Six whites in West Virginia, US, have been charged with holding a black woman captive for more than a week at a ramshackle trailer and brutally torturing her. Police say Megan Williams, 20, was also sexually assaulted and forced to eat animal droppings.
Her captors choked her with a cable cord, stabbed her in the leg while calling her a racial epithet, poured hot water over her, made her drink from a toilet and beat her, according to the complaints.
Bobby Brewster, George Messer, Alisha Burton and Karen Burton are scheduled to appear Monday in Logan County Magistrate Court. Frankie Brewster and Danny Combs are scheduled to appear in court on Tuesday.
In Williams' case, Frankie Brewster is charged with kidnapping, sexual assault, malicious wounding and giving false information during a felony investigation.
Bobby Brewster, 24, also of Big Creek, is charged with kidnapping, sexual assault, malicious wounding and assault during the commission of a felony.
In March, Brewster was accused in criminal complaints of attacking his mother with a machete at her home, according to court records. The outcome of those charges - domestic assault, brandishing a deadly weapon and obstructing an officer - was not immediately clear.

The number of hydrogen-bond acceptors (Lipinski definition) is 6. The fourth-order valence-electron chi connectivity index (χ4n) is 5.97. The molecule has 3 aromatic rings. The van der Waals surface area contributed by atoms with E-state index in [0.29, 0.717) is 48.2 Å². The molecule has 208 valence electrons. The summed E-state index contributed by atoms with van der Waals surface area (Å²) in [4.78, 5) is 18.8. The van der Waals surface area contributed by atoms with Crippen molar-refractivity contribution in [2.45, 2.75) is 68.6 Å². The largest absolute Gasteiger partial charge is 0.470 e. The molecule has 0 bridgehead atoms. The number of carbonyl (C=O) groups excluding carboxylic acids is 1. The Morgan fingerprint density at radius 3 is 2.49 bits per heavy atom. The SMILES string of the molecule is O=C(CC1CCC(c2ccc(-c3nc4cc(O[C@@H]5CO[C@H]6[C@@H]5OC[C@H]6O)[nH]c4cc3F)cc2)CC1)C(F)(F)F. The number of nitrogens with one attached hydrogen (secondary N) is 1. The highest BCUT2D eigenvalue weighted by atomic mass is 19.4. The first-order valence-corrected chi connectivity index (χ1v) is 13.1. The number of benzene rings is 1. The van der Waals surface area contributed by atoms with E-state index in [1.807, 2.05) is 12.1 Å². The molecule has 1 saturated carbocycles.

Danny J. Combs, 20, of Harts, is charged with sexual assault and malicious wounding. Karen Burton, 46, of Chapmanville, was charged with malicious wounding, battery and assault during the commission of a felony.
Burton's daughter, Alisha Burton, 23, and George A. Messer, 27, both of Chapmanville, are charged with assault during the commission of a felony and battery. She previously faced charges of assault during the commission of a felony and battery; in May, she was accused of striking Messer with a shovel and smashing the window of a woman's car. The charges are pending.
All six remain in custody in lieu of $100,000 bail each.
Since 1991, police have filed 108 criminal charges against the six.
News organizations don't usually release the names of victims of sexual abuse, but in this case, Megan's mother says she wants people to know the horror that was done to her daughter, reports CBS News.
"I want other parents and other mothers to realize, I guess, that people are out there like that, keep a close eye on their children. You never think it would happen to your child. Obviously, I never thought that, but here we are," Carmen Williams said.
It wasn't until an anonymous tip led Logan County sheriff's deputies to the property on Saturday that her ordeal ended, authorities said. She limped toward the deputies, her arms outstretched as she cried, "Help me," officials said.
Williams remained hospitalized Wednesday in Charleston. The hospital declined to release any information about her condition.
Megan Williams is expected to remain in the hospital for a few more days. Her mother said her daughter has not talked about her ordeal in detail yet.
"Mentally, she still wakes up at night crying and making sure I'm near her," Carmen Williams said. "She still hollers, 'Ma, what they did to me was bad.' So the only thing I can do, me and her dad, is just be there for her, to comfort her. We can do nothing more."
Neighbors of Megan and Carmen Williams in Charleston recalled the mother as friendly and her daughter as sweet-natured but said they kept largely to themselves.